Argentina Now Shaping Up As The World’s Top Natural Gas Play

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Argentina Now Shaping Up As The World’s Top Natural Gas Play

I’ve been writing over the last several months about the world’s top natural gas play — the growing demand center of Argentina.

And this week, things got even tighter in terms of supply here. Making the entire region more attractive for producers.

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Argentina

That became apparent from a critical piece of news emerging over the weekend in Argentina’s neighbor to the northwest: Boliva. Where lifeline exports of natgas into the Argentinean market are apparently dwindling fast.

Local papers in Bolivia reported that state energy firm YPFB failed to meet natgas export commitments this past July. With sources quoting Bolivian Vice President Alvaro Garcia Linera as saying that shipments to Argentina for that month totalled just 15.4 million cubic meters per day — at least 23% lower than the volumes of 19.9 to 23.4 million cubic meters that YPFB is contractually obligated to provide.

So what’s causing Boliva to fall short on its natgas commitments? Apparently rising demand closer to home.

Vice President Linera told papers simply, “There are priorities in the domestic market.” Going on to note that Bolivia’s natgas production is perfectly stable, but that more of the supply is being used in the country — leaving less for export.

The critical point for the regional energy picture is, Bolivia’s government believes the shortfall may continue. As Linares told the press, “We are happy about the increase in demand in the Bolivian market. If it increases more, that is perfect. We must continue to supply [the local market] because it is the priority.”

For its part, Argentina’s state energy firm Enarsa has reportedly levelled a fine of $2.1 million against Bolivia’s YPFB for failing to meet contract volumes. But such small penalties are unlikely to deter Bolivian officials from resuming supplies at the expense of the local market.

All of which means that supply could be about to get even tighter in Argentina. Putting further pressure on lawmakers here to raise prices in order to spur domestic production.

This development could also be good for natgas developers in neighboring Chile. With Argentina’s government saying last week that it plans to up imports from Chilean producers in order to meet any supply shortfalls.

Overall, the fundamentals looks very supportive for prices and natgas development across this region. Watch for rising prices and ensuing projects being launched in Argentina, Chile, Bolivia and beyond.

Here’s to filling the void,

Dave Forest

Article by Peirce Points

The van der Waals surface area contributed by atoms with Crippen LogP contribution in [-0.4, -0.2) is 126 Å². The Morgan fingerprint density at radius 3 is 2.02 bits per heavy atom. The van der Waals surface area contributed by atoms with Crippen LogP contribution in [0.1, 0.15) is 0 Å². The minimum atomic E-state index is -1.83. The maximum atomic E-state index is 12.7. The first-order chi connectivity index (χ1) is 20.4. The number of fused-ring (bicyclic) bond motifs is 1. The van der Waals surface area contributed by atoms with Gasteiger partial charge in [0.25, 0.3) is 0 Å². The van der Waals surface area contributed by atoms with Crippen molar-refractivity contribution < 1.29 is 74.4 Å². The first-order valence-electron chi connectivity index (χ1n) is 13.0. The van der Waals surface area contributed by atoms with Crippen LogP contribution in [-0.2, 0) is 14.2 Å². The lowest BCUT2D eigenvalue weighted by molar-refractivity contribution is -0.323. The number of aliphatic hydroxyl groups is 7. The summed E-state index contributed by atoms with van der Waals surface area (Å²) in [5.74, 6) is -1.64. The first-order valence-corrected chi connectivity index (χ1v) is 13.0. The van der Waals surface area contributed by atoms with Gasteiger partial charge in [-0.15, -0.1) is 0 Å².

Updated on

Dave Forest writes Pierce Points Free Daily E-Letter, an advisory on mining and energy read every day by BP, Rio Tinto, JPMorgan, BNP Paribas, Repsol, GDF Suez, GE, Platts, Warburg Pincus, and the UN. Sign up for free at www.piercepoints.com. Mr. Forest has funded and managed over $80 million in global exploration and development in natural resources, and continues to design and develop projects globally. He is a professional geologist.
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1 COMMENT

  1. Missing a few items.

    “…imports from Chilean producers” ?? There are no “Chilean producers” of natural gas outside of the extreme south (Magallanes) region. There are re-sellers in Chile who import gas from Asia and provide the infrastructure, including regasification, to deliver that gas to Argentina at rather high prices.

    While Argentina has demanded compensation for the dip in supply of Bolivian gas (US$2.1 million for the month of July), the contract for delivery remains intact through the year 2027, at which time the monthly delivery of Bolivian gas is to be 27 MMmcd. The shortfall, according to Bolivia, is due in part to problems created by Argentina as well as delays in the Incahuasi (Bolivia) plant coming on line. Besides higher Bolivian domestic demand there was also greater demand from Brazil, and Argentina rated a lower priority for a time.

    Argentina’s own gas production is stymied by high labour costs and other overhead expenses and inefficiencies, which tend to support continued energy imports. Those imports are not restricted to production in the region, and Argentina has imported significant natural gas from Nigeria, Qatar, Trinidad, and others and the many competing sources for the Argentine market tend to moderate potentially large natural gas price increases.

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